Research Roundup: New malaria drugs, chikungunya vaccines, Africa Leaders Summit, preterm births coalition, and more
In this regular feature on Breakthroughs, we highlight some of the most interesting reads in global health research from the past week.
This month, after nearly ten years of effort, the first batch of malaria drugs manufactured with a new, semisynthetic form of a key ingredient, artemisinin, will start reaching African countries battling the disease. The lifesaving drugs, manufactured by Sanofi—a French pharmaceutical company—are the first of their kind to use semisynthetic artemisinin in place of the plant-derived form of artemisinin used in the past. The new shipment marks a milestone in global health, potentially improving access to treatment for the millions of people, mostly African children, sickened by malaria every year.
The Global Coalition to Advance Preterm Birth Research (GCAPR), a new partnership initiated by the Eunice Kennedy Shriver National Institute of Child Health and Human Development, the March of Dimes Foundation, the Bill & Melinda Gates Foundation, and GHTC member the Global Alliance to Prevent Prematurity and Stillbirth, has been created to take on the high rate of preterm births and help prevent the health risks associated with them. An estimated 15 million babies are born preterm every year and more than 1 million die within the first 30 days of birth.
The National Institutes of Health’s National Institute of Allergy and Infectious Diseases has performed a successful early-stage clinical trial for a vaccine against mosquito-borne viral illness chikungunya. There are currently no vaccines or specific drugs to prevent or treat chikungunya, and as of this month there have been more than 570,000 confirmed or suspected cases reported throughout North and South America.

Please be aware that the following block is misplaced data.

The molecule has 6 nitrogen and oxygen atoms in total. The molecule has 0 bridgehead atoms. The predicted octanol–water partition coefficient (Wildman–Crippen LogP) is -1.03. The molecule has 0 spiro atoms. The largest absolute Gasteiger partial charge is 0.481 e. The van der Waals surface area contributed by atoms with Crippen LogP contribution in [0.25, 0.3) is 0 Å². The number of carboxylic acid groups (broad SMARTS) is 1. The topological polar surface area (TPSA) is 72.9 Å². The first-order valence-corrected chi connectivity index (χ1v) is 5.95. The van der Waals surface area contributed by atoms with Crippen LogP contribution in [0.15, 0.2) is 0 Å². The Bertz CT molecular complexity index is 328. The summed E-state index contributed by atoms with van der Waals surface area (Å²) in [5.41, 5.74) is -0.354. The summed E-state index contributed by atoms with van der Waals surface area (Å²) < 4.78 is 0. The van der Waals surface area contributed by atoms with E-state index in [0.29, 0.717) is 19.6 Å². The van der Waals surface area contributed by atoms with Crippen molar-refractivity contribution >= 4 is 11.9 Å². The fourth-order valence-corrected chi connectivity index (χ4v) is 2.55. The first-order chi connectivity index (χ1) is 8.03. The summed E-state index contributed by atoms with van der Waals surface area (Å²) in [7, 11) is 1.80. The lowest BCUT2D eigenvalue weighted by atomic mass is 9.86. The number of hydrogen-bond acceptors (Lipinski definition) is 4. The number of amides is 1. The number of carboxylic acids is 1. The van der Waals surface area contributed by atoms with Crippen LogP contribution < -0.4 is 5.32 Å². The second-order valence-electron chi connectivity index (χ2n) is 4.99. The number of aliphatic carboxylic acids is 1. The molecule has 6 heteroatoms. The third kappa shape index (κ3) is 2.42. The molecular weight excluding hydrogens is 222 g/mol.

The first-ever Africa Leaders Summit this month was a clear example that partnerships between the United States and African nations are strong and building momentum. The summit was a busy few days with a flurry of announcements, but the practical implications of the summit for global health innovation were examined by GHTC Policy Officer Ashley Bennett in a recent post on Breakthroughs.
In The Huffington Post’s blog, Dr. Jonathan Mermin—director of the Center for Disease Control and Prevention’s National Center for HIV and AIDS, Viral Hepatitis, STD, and TB Prevention—writes about the need for new tools to fight tuberculosis (TB). He states, “Until we have better ways of detecting and treating TB, thousands of Americans and millions of people worldwide will continue to suffer from an illness that should have been consigned to history long ago.”